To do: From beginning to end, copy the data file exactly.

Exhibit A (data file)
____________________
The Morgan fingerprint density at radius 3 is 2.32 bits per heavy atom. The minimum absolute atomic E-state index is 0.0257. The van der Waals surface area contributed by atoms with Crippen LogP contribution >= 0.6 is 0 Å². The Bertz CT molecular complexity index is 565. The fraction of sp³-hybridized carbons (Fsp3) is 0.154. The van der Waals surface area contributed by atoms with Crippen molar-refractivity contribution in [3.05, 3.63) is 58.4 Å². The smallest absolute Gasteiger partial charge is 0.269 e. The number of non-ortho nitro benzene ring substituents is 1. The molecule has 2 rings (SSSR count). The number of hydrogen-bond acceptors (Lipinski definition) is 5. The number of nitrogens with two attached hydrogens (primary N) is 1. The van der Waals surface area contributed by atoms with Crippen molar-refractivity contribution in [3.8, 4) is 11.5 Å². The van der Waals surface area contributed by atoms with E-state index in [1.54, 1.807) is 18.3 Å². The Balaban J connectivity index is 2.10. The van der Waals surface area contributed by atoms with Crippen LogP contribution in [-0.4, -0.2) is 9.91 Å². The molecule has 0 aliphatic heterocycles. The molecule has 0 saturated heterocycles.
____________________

The Morgan fingerprint density at radius 3 is 2.32 bits per heavy atom. The minimum absolute atomic E-state index is 0.0257. The van der Waals surface area contributed by atoms with Crippen LogP contribution >= 0.6 is 0 Å². The Bertz CT molecular complexity index is 565. The fraction of sp³-hybridized carbons (Fsp3) is 0.154. The van der Waals surface area contributed by atoms with Crippen molar-refractivity contribution in [3.05, 3.63) is 58.4 Å². The smallest absolute Gasteiger partial charge is 0.269 e. The number of non-ortho nitro benzene ring substituents is 1. The molecule has 2 rings (SSSR count). The number of hydrogen-bond acceptors (Lipinski definition) is 5. The number of nitrogens with two attached hydrogens (primary N) is 1. The van der Waals surface area contributed by atoms with Crippen molar-refractivity contribution in [3.8, 4) is 11.5 Å². The van der Waals surface area contributed by atoms with E-state index in [1.54, 1.807) is 18.3 Å². The Balaban J connectivity index is 2.10. The van der Waals surface area contributed by atoms with Crippen LogP contribution in [-0.4, -0.2) is 9.91 Å². The molecule has 0 aliphatic heterocycles. The molecule has 0 saturated heterocycles.